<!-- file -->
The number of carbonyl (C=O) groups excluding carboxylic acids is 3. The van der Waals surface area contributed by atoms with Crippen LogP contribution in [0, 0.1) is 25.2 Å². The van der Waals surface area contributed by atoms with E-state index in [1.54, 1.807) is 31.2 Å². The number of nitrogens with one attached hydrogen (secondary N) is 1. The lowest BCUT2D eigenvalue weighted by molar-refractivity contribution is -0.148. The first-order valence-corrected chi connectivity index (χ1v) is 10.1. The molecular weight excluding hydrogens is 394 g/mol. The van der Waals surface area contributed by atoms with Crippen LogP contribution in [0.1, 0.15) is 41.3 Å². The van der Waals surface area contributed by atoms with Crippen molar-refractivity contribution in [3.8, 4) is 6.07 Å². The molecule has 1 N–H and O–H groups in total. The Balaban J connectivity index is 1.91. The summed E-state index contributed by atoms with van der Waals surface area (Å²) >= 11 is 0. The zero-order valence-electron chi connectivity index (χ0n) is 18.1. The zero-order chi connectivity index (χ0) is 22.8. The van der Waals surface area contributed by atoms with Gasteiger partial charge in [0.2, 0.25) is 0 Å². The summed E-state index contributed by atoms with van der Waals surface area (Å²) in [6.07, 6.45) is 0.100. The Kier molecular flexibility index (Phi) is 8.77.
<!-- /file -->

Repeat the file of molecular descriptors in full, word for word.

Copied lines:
The number of carbonyl (C=O) groups excluding carboxylic acids is 3. The van der Waals surface area contributed by atoms with Crippen LogP contribution in [0, 0.1) is 25.2 Å². The van der Waals surface area contributed by atoms with E-state index in [1.54, 1.807) is 31.2 Å². The number of nitrogens with one attached hydrogen (secondary N) is 1. The lowest BCUT2D eigenvalue weighted by molar-refractivity contribution is -0.148. The first-order valence-corrected chi connectivity index (χ1v) is 10.1. The molecular weight excluding hydrogens is 394 g/mol. The van der Waals surface area contributed by atoms with Crippen LogP contribution in [0.1, 0.15) is 41.3 Å². The van der Waals surface area contributed by atoms with Crippen molar-refractivity contribution in [3.8, 4) is 6.07 Å². The molecule has 1 N–H and O–H groups in total. The Balaban J connectivity index is 1.91. The summed E-state index contributed by atoms with van der Waals surface area (Å²) >= 11 is 0. The zero-order valence-electron chi connectivity index (χ0n) is 18.1. The zero-order chi connectivity index (χ0) is 22.8. The van der Waals surface area contributed by atoms with Gasteiger partial charge in [0.2, 0.25) is 0 Å². The summed E-state index contributed by atoms with van der Waals surface area (Å²) in [6.07, 6.45) is 0.100. The Kier molecular flexibility index (Phi) is 8.77.